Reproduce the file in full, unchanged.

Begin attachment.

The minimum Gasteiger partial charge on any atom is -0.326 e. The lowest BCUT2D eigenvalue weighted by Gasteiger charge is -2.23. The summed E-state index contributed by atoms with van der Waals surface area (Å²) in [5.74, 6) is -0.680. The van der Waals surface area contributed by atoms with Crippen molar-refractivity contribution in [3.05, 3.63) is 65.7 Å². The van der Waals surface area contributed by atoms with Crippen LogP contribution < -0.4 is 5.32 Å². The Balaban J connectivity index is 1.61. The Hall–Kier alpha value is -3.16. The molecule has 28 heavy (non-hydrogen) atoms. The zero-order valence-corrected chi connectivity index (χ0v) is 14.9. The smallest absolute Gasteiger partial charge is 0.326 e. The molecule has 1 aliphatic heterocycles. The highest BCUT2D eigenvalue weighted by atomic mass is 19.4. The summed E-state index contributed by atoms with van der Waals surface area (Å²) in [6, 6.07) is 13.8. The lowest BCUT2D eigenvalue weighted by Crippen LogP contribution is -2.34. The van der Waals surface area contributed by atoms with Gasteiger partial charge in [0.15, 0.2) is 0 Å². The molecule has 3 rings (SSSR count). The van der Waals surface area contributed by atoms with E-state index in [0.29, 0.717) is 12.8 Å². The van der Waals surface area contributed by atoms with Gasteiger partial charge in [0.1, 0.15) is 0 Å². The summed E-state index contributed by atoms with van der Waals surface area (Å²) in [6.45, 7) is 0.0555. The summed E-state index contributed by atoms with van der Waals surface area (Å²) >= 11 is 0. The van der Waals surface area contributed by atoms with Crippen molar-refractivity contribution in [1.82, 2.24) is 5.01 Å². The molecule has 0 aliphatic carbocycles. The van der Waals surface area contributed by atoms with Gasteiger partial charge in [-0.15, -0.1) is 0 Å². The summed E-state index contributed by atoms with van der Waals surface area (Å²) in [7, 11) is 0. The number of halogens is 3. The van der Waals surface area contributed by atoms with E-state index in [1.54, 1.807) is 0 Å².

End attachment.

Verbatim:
The minimum Gasteiger partial charge on any atom is -0.326 e. The lowest BCUT2D eigenvalue weighted by Gasteiger charge is -2.23. The summed E-state index contributed by atoms with van der Waals surface area (Å²) in [5.74, 6) is -0.680. The van der Waals surface area contributed by atoms with Crippen molar-refractivity contribution in [3.05, 3.63) is 65.7 Å². The van der Waals surface area contributed by atoms with Crippen LogP contribution < -0.4 is 5.32 Å². The Balaban J connectivity index is 1.61. The Hall–Kier alpha value is -3.16. The molecule has 28 heavy (non-hydrogen) atoms. The zero-order valence-corrected chi connectivity index (χ0v) is 14.9. The smallest absolute Gasteiger partial charge is 0.326 e. The molecule has 1 aliphatic heterocycles. The highest BCUT2D eigenvalue weighted by atomic mass is 19.4. The summed E-state index contributed by atoms with van der Waals surface area (Å²) in [6, 6.07) is 13.8. The lowest BCUT2D eigenvalue weighted by Crippen LogP contribution is -2.34. The van der Waals surface area contributed by atoms with Gasteiger partial charge in [0.15, 0.2) is 0 Å². The molecule has 3 rings (SSSR count). The van der Waals surface area contributed by atoms with E-state index in [0.29, 0.717) is 12.8 Å². The van der Waals surface area contributed by atoms with Gasteiger partial charge in [0.1, 0.15) is 0 Å². The summed E-state index contributed by atoms with van der Waals surface area (Å²) in [6.45, 7) is 0.0555. The summed E-state index contributed by atoms with van der Waals surface area (Å²) >= 11 is 0. The van der Waals surface area contributed by atoms with Crippen molar-refractivity contribution in [1.82, 2.24) is 5.01 Å². The molecule has 0 aliphatic carbocycles. The van der Waals surface area contributed by atoms with Gasteiger partial charge in [-0.15, -0.1) is 0 Å². The summed E-state index contributed by atoms with van der Waals surface area (Å²) in [7, 11) is 0. The number of halogens is 3. The van der Waals surface area contributed by atoms with E-state index in [1.54, 1.807) is 0 Å².